The Hate, That Hate Taught
I begin this by greeting you with an expression of holiday cheer, and I would like to follow that salutation with a challenge. The task should you choose to accept it, is to become, and continue to be the best you can be each and every day. 2007 is winding down and as the world looks forward, I had an opportunity to reflect today, in watching one of the best films I have ever seen…The Great Debaters.
The highlight of my day was supposed to be the Lakers versus Suns game, but at halftime instead of watching the recaps and interviews, I took a trip to the movie theater to see a film that has the power to change the way we think.
The Great Debaters takes place in 1935 Texas and to watch this account based on true events was humbling. Not too worry I’m not going to give away the movie, as I would be doing you and the production a disservice.
What I will tell you is that back in the days of Willie Lynchism, Jim Crow, and separate but equal, the so-called Negro more often than not, relied on themselves and one another. Nowadays the trend has changed and while it doesn’t apply to everyone, black people in the United States can agree that the change isn’t all that great, or good for that matter.
What happened to the black eateries, schools, hotels, dry cleaning services, newspapers, etc. that once made an oppressed people pull together for the preservation of the race?
Has the black person in the U.S.A. gotten comfortable to how things are, as to how they were only a mere 35 years ago?
If you think Barry Bonds has been getting a hard time as of late, have you ever thought what it was like to play a baseball game as Henry Aaron?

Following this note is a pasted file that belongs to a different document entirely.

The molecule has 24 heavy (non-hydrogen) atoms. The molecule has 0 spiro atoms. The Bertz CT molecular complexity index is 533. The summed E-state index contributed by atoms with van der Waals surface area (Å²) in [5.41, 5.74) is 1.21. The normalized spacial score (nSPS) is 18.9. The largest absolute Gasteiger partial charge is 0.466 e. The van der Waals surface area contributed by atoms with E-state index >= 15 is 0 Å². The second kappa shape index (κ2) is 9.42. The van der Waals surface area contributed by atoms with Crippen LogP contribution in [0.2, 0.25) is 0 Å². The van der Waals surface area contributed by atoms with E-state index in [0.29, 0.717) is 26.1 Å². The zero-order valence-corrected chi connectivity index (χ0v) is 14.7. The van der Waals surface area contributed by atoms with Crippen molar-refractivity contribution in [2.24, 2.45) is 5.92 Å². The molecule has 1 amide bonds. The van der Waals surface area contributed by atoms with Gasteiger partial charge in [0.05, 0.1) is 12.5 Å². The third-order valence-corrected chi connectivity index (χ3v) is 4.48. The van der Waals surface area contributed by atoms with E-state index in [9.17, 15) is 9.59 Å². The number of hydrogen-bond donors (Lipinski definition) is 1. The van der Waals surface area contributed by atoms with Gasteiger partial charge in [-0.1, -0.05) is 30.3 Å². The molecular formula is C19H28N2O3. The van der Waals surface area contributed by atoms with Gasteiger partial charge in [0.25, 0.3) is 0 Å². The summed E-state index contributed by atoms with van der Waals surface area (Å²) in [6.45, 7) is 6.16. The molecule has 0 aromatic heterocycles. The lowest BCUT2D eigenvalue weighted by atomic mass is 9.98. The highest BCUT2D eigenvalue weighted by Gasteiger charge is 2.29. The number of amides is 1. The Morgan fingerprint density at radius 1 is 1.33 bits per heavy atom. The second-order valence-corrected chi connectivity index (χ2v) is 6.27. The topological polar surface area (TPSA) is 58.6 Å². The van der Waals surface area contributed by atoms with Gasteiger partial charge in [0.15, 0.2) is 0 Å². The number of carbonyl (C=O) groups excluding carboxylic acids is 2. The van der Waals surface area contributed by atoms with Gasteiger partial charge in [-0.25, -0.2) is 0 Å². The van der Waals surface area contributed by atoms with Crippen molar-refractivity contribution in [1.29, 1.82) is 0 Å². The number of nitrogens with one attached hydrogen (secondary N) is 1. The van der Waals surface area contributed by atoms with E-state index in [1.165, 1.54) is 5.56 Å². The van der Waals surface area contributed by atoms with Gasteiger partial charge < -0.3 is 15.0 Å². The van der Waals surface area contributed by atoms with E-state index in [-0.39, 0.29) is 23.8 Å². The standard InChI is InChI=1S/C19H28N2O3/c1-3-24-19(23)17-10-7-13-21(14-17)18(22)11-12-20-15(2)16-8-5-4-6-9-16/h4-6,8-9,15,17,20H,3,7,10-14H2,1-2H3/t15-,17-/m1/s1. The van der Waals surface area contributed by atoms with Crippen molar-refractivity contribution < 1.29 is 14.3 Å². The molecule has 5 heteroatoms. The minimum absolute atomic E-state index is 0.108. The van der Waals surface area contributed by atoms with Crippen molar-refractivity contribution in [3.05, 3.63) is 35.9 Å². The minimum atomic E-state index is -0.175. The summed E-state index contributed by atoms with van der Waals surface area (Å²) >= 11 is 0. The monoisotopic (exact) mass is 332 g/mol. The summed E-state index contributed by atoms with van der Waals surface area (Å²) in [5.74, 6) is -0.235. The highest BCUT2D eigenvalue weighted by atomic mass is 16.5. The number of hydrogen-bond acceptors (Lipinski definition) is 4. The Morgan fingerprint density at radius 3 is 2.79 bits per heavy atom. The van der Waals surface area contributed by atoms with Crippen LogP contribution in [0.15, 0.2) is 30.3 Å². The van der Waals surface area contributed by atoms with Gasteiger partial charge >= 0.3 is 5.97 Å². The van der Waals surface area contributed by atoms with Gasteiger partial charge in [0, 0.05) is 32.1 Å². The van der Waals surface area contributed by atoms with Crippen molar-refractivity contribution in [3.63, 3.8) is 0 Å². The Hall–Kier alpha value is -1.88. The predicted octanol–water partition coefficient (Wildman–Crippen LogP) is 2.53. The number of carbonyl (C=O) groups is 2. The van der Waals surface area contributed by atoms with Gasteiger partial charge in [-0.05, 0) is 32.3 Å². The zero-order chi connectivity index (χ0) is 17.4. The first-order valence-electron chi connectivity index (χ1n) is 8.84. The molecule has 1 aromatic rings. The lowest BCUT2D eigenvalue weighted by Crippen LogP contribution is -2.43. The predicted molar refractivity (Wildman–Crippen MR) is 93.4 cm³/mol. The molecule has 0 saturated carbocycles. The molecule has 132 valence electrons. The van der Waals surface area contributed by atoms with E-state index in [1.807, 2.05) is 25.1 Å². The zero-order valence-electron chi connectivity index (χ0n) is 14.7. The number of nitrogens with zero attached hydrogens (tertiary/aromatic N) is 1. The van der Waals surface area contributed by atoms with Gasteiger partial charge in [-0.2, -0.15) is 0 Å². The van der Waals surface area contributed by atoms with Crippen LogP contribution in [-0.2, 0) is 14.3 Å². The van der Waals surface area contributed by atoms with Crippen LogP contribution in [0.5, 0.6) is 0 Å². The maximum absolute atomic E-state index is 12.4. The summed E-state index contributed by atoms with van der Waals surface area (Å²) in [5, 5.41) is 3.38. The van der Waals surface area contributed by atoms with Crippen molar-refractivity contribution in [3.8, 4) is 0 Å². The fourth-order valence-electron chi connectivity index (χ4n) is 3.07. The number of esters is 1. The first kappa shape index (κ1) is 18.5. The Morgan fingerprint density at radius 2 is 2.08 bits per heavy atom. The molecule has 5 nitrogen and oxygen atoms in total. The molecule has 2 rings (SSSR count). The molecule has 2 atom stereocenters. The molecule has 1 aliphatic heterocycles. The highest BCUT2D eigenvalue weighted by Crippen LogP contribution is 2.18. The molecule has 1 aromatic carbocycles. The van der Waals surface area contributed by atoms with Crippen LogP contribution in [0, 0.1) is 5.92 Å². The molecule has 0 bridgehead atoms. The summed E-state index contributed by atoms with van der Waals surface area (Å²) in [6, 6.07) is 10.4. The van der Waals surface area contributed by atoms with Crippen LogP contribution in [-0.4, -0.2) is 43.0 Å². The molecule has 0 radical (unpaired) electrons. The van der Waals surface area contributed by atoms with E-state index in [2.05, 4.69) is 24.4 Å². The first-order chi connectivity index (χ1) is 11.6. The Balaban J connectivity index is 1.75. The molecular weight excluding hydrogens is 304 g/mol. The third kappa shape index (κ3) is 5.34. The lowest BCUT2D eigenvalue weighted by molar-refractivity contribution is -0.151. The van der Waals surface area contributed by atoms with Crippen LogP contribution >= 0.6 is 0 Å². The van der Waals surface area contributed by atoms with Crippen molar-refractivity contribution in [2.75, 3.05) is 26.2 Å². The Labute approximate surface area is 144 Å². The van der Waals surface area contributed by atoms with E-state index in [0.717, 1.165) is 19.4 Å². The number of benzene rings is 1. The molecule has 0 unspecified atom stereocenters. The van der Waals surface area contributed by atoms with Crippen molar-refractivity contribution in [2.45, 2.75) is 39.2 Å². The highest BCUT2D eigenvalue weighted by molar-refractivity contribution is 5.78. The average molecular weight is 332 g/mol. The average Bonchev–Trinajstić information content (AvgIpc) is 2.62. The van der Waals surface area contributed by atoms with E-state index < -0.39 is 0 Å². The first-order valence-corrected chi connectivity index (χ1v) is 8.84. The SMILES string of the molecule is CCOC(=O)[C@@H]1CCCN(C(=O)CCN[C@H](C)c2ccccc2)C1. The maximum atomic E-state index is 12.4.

In 2007 the sting of HIS-tory still lingers and with that in mind, how is it cool and important to do the opposite of what was fought so long and hard for?
When I was growing up during the Reagan era my friends and I thought it was the right thing to be as ignorant to school and learning as possible.
Getting bad grades was cool. Where did that come from, certainly we didn’t come up with that idea on our own. It was learned and taught somehow.
In this movie, I saw how the so-called Negro was both looked down upon, hated, feared, killed, and humiliated, and when I compare that depiction to what is going on in my Philadelphia streets, the only difference is that the perpetrator is more times than not black people.
Why is that?
I understand that from slavery the Africans were taught to hate themselves and when learned and passed on, it started a vicious cycle that as far as I can see has yet to officially break. But that is not the be all to end all answer…haven’t strides been made in all facets of the black American human endeavor?
I have more questions than answers and when I read the Autobiography of Malcolm X, I see the same social ills that the brother minister once fought and spoke against are still haunting the black communities all over this country.
The more things have changed, the more those same things have stayed the same, and in that you will find a very twisted intricate problem.
When I got home from my trek to the movie, I wanted to do two things. Write this entry, and call my father and tell him that he did the best job with my siblings and I, with what he and my mother had, and for that I want to equally do just as great a job with what I have one day when I have children.
I want to see The Great Debaters again, because it is just THAT good and I had THAT many tears in my eyes in watching it the first time. The time is now for us all to be responsible to our past, present, and near future. Peace.
Anthony Gilbert AXG Sports Marketing and Consulting